Book review: ‘The Correspondence of Charles Darwin, volume 12 • 1864’

The Correspondence of Charles Darwin, volume 12 • 1864

The twelfth volume of Charles Darwin’s correspondence comprises all the surviving letters both from and to Darwin from the year 1864.

As in the previous year, Darwin suffered much ill-heath during 1864, so progress on the first volume of his planned ‘big book’ on species was delayed for several more months. Instead, Darwin once again dedicated what energy he could muster to less strenuous botanical studies, all of which sought to support arguments he had presented to the world five years earlier in On the Origin of Species. He continued his investigations into heterostyly and plant hybridisation, but focused in particular on climbing plants. All of these studies investigated how existing plant organs had become modified, producing adaptations that encouraged cross-pollination, or that enabled plants to climb.

Also of note in 1864 was Darwin’s developing friendship with the man who had independently arrived at the idea of natural selection, Alfred Russel Wallace. Darwin was particularly impressed with Wallace’s paper The Origin of Human Races and the Antiquity of Man Deduced from the Theory of “Natural Selection”, which was the first to apply the idea of natural selection to human evolution. Although Darwin had ideas of his own on the subject, and did not agree with everything Wallace had to say, Wallace’s emphasis on the evolution of human morality and intellect provided an interesting new slant that was later to inform Darwin’s The Descent of Man. Indeed, so impressed was Darwin with the paper that he offered to give Wallace his own notes on human evolution, should Wallace decide to write further on the topic. Darwin was also impressed with Wallace’s modesty at not taking any credit for the theory of natural selection: ‘it is just as much yours as mine’, he admonished Wallace. ‘I shall always maintain it to be actually yours & your’s only’, replied Wallace by return of post.

1864 was also the year in which Darwin was finally awarded the Royal Society’s most prestigious honour, the Copley Medal, having pointedly been passed over for the same award the previous year. But the honour sparked controversy with Darwin’s supporters when it emerged that his evolutionary work had not been taken into consideration in his selection for the award.

Other highlights featuring in Darwin’s 1864 correspondence include:

  • a moving death-bed tribute to Darwin from botanist Francis Boott, conveyed to Darwin by Boot’s widow, Mary;
  • Darwin receiving an apology from Daniel Oliver, Assistant in the herbarium of the Royal Botanic Gardens, Kew, for having addressed Darwin as if he were one of his students; and Darwin’s typically modest response that he prefers ‘being treated as what I am[:] quite ignorant of the rudiments of botany’;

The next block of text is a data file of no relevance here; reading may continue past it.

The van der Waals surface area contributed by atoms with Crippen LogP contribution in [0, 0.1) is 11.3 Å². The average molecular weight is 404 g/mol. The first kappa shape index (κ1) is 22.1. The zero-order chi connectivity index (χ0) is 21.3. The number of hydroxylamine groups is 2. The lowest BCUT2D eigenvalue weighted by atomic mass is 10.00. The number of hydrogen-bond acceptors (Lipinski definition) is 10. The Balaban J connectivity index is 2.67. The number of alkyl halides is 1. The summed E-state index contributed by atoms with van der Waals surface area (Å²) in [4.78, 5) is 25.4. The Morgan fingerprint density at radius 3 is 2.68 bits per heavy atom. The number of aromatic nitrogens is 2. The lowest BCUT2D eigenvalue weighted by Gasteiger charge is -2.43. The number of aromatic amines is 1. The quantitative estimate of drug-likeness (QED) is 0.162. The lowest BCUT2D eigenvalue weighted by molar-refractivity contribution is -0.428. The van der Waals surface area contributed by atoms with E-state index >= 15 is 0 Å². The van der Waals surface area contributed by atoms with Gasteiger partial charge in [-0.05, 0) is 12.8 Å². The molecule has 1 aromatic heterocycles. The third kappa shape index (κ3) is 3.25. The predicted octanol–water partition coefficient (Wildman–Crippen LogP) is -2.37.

• Darwin trying to find a new placement for gardener/botanist John Scott, who had resigned from his post at the Royal Botanic Garden, Edinburgh, frustrated at lack of support from his superiors. Darwin ends up paying for Scott’s passage to India;
  • Darwin’s former shipmate aboard HMS Beagle Bartholomew Sulivan informing Darwin of the recent deaths of two other shipmates;
  • the poorly Darwin reporting having being read an astounding number of ‘trashy novels’;
  • Darwin’s and his correspondents’ reactions to the first photograph of him sporting a beard. ‘Do I not look venerable?’ he jokes. His best friend, Joseph Dalton Hooker, compares the bearded Darwin to a painting of Moses in the House of Lords;
  • Darwin explaining the origin and development of his theory of evolution by means of natural selection to a new German disciple, Ernst Haeckel;
  • Darwin receiving (and apparently wisely ignoring) a ridiculously long, rambling letter from a religious fundamentalist who, while admitting he has not actually read On the Origin of Species, feels duty bound to point out the error of Darwin’s ways by quoting biblical chapter and verse, and by using different-coloured inks and occasional capital letters. (I share your pain, Mr D: believe me, I’ve been there!)

As with all the volumes in this series, this book is really aimed at people with a serious interest in Charles Darwin. As with all the other volumes, every letter is annotated with meticulously researched footnotes explaining its context and references. The series as a whole is a masterpiece of scholarship.

Note: I will receive a small referral fee if you buy this book via one of the above links.

Richard Carter

Richard Carter is a writer and photo­grapher living in Hebden Bridge, West Yorkshire. He is currently working on a book about looking at the world through Darwin’s eyes.Website · Newsletter · Mastodon · Facebook

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